|Christopher Keene (December
21, 1946 - October 8, 1995) was a highly-acclaimed American conductor.
Born in Berkeley, California, Keene studied at the University of California, Berkeley. Associated with the Spoleto Festival from 1968 (and was Music Director there from 1972 to 1976), he was Co-Founder of the Spoleto Festival USA, where he was Music Director from 1977 to 1980. From 1969 to 1971 he was Music Director of Eliot Feld's American Ballet Company.
In 1969, Keene joined the staff of the New York City Opera, where he debuted the following year with Ginastera's Don Rodrigo. He was to conduct a great array of operas at that theatre, including the world premiere of Menotti's The Most Important Man in 1971, as well as La Traviata, Le nozze di Figaro, The Makropoulos Case, Susannah, Tosca, Beatrix Cenci, Faust, Die Zauberflöte, L'incoronazione di Poppea, Ariadne auf Naxos, Médée (in the Italian version), I puritani (with Beverly Sills), Salome, A Village Romeo and Juliet, La fanciulla del West, Andrea Chénier, L'amour des trois oranges, The Turn of the Screw, Schönberg's Moses und Aron, and Zimmermann's Die Soldaten.
Keene also conducted at the Metropolitan Opera during a single season, a double-bill of Cavalleria rusticana and Pagliacci in 1971. From 1974 to 1989, he was Music Director of the Artpark Festival in Buffalo, and from 1975 to 1985 held the same post at the Syracuse Symphony Orchestra. He was Founder of the Long Island Philharmonic in 1979, and directed it until 1990. In 1976, he led the world premiere of Carlisle Floyd's Bilby's Doll at the Houston Grand Opera.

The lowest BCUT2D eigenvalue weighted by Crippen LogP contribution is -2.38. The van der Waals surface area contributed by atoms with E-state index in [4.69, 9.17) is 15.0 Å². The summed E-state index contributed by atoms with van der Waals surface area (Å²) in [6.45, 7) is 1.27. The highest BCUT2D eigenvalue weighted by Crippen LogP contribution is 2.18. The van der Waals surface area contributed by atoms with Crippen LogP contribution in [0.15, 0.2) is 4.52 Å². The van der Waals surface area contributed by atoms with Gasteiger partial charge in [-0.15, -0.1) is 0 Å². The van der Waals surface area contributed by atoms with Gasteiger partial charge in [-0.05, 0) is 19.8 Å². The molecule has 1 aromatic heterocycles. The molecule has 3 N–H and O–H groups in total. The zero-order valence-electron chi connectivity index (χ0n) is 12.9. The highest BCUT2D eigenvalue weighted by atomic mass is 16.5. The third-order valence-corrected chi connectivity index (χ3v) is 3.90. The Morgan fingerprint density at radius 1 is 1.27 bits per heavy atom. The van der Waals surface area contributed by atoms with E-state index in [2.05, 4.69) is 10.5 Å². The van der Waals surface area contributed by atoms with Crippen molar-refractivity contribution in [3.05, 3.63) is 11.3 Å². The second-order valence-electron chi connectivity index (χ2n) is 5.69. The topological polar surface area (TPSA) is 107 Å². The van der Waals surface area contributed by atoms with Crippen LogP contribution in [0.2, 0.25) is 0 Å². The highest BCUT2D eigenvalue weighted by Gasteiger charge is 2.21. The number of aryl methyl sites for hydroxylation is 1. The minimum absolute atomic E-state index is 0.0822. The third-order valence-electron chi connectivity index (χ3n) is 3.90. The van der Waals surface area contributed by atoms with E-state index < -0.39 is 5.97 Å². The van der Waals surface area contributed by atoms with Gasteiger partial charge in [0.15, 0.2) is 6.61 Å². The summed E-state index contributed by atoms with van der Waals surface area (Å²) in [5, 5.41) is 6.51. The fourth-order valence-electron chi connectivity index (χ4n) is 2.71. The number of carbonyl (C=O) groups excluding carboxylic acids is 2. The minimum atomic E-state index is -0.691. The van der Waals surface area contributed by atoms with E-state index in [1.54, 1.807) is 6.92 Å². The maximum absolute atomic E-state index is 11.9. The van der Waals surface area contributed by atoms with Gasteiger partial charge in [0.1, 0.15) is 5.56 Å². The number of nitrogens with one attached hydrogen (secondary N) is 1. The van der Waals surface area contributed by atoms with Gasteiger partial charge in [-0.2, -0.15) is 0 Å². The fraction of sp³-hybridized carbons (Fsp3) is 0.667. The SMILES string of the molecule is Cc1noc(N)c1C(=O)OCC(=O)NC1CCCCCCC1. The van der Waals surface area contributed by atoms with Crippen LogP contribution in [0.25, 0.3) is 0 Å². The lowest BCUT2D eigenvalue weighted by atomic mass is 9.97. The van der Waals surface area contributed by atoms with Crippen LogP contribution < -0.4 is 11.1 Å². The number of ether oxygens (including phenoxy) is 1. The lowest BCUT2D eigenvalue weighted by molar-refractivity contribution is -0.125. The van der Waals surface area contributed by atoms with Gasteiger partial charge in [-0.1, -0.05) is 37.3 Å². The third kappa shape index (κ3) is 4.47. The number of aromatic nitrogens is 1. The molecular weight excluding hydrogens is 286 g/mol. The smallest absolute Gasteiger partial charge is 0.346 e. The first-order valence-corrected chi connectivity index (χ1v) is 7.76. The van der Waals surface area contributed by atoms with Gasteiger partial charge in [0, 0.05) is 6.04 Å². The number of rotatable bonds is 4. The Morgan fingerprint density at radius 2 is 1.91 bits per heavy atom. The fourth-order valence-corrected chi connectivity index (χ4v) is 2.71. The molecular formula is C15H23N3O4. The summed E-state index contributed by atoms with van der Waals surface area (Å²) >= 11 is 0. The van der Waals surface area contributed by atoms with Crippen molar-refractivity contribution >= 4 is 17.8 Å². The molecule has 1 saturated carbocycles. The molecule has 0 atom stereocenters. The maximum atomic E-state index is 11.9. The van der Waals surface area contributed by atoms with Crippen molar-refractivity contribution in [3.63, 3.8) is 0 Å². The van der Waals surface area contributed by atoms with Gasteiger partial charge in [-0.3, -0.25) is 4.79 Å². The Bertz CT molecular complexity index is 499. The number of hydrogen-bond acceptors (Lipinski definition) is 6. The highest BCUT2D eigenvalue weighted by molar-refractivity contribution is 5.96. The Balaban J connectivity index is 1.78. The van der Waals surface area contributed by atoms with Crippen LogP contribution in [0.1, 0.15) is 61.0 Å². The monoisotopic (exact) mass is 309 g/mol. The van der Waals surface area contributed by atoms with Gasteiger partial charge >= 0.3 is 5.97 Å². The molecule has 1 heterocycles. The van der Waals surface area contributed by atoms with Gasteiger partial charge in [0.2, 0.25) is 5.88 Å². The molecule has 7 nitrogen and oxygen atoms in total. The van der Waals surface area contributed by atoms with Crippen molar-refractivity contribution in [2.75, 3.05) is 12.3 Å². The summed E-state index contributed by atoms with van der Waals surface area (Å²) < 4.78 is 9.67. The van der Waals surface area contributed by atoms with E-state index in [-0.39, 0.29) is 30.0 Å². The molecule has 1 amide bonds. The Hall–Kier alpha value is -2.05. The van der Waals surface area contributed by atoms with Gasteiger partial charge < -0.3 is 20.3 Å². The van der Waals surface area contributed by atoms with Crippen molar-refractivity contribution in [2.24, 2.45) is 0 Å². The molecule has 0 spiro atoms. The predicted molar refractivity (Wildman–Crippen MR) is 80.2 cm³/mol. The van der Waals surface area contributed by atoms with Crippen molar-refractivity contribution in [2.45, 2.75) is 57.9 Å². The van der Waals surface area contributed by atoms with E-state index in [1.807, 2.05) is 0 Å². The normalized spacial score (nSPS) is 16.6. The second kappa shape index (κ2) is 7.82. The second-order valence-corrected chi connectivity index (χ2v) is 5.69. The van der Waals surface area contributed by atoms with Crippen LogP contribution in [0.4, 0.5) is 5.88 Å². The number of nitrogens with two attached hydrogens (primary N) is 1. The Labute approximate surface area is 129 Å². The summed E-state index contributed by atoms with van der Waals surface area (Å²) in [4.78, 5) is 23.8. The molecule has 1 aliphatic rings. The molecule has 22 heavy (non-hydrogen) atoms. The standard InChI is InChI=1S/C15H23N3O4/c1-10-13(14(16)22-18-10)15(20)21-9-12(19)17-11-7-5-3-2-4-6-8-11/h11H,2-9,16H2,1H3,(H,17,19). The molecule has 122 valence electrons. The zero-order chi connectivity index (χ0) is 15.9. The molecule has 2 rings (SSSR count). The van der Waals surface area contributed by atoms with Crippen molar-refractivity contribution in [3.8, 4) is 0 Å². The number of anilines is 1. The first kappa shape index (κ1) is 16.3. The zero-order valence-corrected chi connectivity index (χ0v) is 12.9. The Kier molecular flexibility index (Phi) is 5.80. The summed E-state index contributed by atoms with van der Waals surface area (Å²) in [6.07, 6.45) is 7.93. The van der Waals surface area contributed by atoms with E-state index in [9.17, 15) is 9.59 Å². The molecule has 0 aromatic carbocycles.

At the City Opera, Sills named him Music Director from 1982 to 1986, and he succeeded her as General Director in 1989, a position he held until his untimely death. Keene had undergone treatment for alcoholism at the Betty Ford Center, and died from lymphoma arising from AIDS, at New York Hospital, at the age of forty-eight. His last performance, at the City Opera, was of Hindemith's Mathis der Maler.
He was seen over PBS conducting The Consul (1977) and Vanessa (1979) from Spoleto USA, and Frank Corsaro's City Opera productions of Madama Butterfly (1982) and Carmen (1984). Keene's discography includes the first recording of Philip Glass' Satyagraha (for CBS/Sony, 1984), and John Corigliano's score to Ken Russell's film Altered States (on RCA, 1980).
A Memorial Tribute
by Marge Betley
Christopher Keene, who died on Sunday, October 8, 1996, was best known as general director of the New York City Opera, a post he had held since 1989. His tenure there was fraught with financial, administrative, and personal challenges, including a musicians’ strike in his first season, a $2.9 million deficit in 1992, treatment for alcoholism two years ago, and, most painfully, a diagnosis of HIV and lymphoma.
Keene, however, was a constant warrior, possessed of energy, vision, and integrity. His greatest legacy is his work as a champion of 20th-century music. Born in 1946 in Berkeley, California, Keene began producing and conducting opera as a student at the University of California, Berkeley. Even there, the proclivity for 20th-century music that would form the touchstone of his career was already evidenced by a series of productions that included Henze's Elegy for Young Lovers, von Einem's Trial and Britten's Rape of Lucretia.